Friday, June 28, 2013

  • At Zimmerman Murder Trial, Defense Tries to Discredit Friend Who Heard Trayvon Martin’s Final Pleas

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    The Florida trial of George Zimmerman is wrapping up its first week of testimony. The neighborhood watch volunteer is charged with second-degree murder for the killing of Trayvon Martin, an unarmed African-American teenager, last year. The prosecution’s star witness, 19-year-old high school student Rachel Jeantel, testified over the course of two days on her phone conversation with Martin right before he died. A reluctant witness, Jeantel came under aggressive questioning from Zimmerman’s attorneys, who raised issues of her comprehension of English and manner of speaking. We discuss Jeantel’s appearance and the case’s progression so far with Danielle Cadet, editor of Huffington Post Black Voices.

  • Senate Bill Creates Path for Undocumented Immigrants, But at Cost of Radically Militarized Border

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    The Senate has approved a long-awaited immigration reform bill that creates a path to citizenship for millions of undocumented immigrants while imposing unprecedented new measures for border security. It would spend $46 billion to nearly double the number of border agents to 40,000, expand the use of drones, and construct around 700 miles of border fencing. Republicans introduced the border amendment in a bid to win their colleagues’ support, prompting criticism from a number of immigrant rights groups who say the added "security" requirements are so extreme they undermine the bill overall. We’re joined by two guests: Lorella Praeli, director of advocacy and policy at the United We DREAM Coalition; and Fernando Garcia, founding director of the Border Network for Human Rights. Garcia was arrested earlier this week outside the Democrats’ headquarters in Dallas to protest the party’s approval of increased border militarization.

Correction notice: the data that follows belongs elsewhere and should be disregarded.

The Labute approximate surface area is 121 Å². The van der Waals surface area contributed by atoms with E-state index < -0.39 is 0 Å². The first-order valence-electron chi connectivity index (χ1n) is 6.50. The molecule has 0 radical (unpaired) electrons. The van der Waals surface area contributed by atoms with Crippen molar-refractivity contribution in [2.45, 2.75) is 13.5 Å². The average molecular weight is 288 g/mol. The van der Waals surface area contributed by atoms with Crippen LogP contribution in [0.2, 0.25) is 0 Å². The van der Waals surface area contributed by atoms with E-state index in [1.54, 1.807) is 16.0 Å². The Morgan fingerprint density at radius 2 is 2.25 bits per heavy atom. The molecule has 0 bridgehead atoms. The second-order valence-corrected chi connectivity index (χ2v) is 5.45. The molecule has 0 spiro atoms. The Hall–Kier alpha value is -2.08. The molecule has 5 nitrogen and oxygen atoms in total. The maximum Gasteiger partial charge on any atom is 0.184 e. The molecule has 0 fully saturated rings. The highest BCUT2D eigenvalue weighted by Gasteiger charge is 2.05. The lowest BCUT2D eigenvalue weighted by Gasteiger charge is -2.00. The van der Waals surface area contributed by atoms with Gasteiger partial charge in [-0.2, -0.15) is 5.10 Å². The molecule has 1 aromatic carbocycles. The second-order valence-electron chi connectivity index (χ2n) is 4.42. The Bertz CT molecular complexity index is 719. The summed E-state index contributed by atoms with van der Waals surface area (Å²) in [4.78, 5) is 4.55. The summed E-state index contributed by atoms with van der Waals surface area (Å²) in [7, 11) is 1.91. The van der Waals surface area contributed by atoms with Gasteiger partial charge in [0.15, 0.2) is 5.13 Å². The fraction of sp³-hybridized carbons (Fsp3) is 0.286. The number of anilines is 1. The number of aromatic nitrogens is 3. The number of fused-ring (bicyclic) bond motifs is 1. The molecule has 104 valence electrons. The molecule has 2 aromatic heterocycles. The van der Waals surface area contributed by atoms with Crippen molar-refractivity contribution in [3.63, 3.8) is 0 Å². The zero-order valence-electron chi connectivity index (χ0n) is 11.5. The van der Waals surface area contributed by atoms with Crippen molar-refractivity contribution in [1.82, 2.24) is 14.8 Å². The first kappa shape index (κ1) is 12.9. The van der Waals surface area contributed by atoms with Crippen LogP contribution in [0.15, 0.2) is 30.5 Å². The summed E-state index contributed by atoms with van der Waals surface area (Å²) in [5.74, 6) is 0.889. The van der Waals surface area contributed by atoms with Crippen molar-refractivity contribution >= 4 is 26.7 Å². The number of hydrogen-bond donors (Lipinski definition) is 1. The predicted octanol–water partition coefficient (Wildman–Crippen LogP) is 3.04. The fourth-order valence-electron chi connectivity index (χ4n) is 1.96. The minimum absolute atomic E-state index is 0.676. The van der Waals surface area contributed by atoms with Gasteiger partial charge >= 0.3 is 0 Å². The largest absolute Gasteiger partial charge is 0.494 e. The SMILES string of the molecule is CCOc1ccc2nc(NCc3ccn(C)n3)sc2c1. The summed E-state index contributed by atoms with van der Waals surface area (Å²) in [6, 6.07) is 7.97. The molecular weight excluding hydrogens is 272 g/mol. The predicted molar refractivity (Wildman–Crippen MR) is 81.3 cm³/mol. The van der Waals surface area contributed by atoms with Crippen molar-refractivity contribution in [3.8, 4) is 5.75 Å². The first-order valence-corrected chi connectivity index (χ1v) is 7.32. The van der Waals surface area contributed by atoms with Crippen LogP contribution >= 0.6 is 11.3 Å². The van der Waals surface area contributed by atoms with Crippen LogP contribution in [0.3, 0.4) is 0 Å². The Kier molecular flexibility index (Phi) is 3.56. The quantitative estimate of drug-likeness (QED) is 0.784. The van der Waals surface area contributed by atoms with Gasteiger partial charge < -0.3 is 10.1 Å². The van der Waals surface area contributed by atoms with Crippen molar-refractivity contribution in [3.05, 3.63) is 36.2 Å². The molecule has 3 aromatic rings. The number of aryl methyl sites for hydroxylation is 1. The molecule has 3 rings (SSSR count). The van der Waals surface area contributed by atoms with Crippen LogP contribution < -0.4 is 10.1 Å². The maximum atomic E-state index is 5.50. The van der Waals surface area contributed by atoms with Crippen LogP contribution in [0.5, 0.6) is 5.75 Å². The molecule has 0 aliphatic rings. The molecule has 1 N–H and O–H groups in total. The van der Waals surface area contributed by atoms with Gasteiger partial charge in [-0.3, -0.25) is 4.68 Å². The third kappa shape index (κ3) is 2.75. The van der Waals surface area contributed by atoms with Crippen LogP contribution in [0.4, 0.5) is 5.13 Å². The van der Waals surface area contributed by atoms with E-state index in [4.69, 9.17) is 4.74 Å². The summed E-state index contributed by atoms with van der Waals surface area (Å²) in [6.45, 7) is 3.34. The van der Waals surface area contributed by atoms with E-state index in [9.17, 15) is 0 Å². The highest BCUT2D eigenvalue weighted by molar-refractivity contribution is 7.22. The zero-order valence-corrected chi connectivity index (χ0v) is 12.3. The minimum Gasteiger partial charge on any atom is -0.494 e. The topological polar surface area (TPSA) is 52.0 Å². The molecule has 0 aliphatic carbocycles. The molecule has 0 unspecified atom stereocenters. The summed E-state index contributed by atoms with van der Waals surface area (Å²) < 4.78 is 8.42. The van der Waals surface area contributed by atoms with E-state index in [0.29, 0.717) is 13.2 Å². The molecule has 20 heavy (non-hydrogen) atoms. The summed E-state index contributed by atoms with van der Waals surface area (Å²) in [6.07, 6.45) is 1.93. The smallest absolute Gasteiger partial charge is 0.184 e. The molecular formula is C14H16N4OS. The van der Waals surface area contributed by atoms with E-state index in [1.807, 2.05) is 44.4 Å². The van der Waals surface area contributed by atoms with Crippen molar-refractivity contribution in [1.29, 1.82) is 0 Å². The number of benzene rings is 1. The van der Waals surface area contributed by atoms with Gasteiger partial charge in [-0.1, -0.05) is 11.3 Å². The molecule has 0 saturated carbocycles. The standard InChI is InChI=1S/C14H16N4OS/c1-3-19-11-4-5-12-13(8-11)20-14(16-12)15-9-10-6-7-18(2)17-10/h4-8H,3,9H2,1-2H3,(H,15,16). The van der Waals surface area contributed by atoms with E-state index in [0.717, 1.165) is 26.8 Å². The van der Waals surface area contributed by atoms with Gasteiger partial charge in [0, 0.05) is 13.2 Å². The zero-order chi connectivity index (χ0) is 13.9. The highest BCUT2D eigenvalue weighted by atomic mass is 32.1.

• Horace Campbell: Obama Takes "Imperial Tour" of Africa as World Honors Ailing Mandela

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    President Obama’s three-nation tour of Africa moves from Senegal to South Africa today before wrapping up in Tanzania. Obama’s stated goals are to raise investment opportunities for U.S. businesses, address development issues such as food security, and promote democracy. His visit to South Africa comes at a time of tremendous uncertainty as former President Nelson Mandela remains in critical condition in the hospital. We discuss Obama’s trip to Africa with Professor Horace Campbell, a professor of African American studies and political science at Syracuse University who has written extensively on African politics. His recent article for CounterPunch is "The Imperial Tour: Militarism and Plunder."

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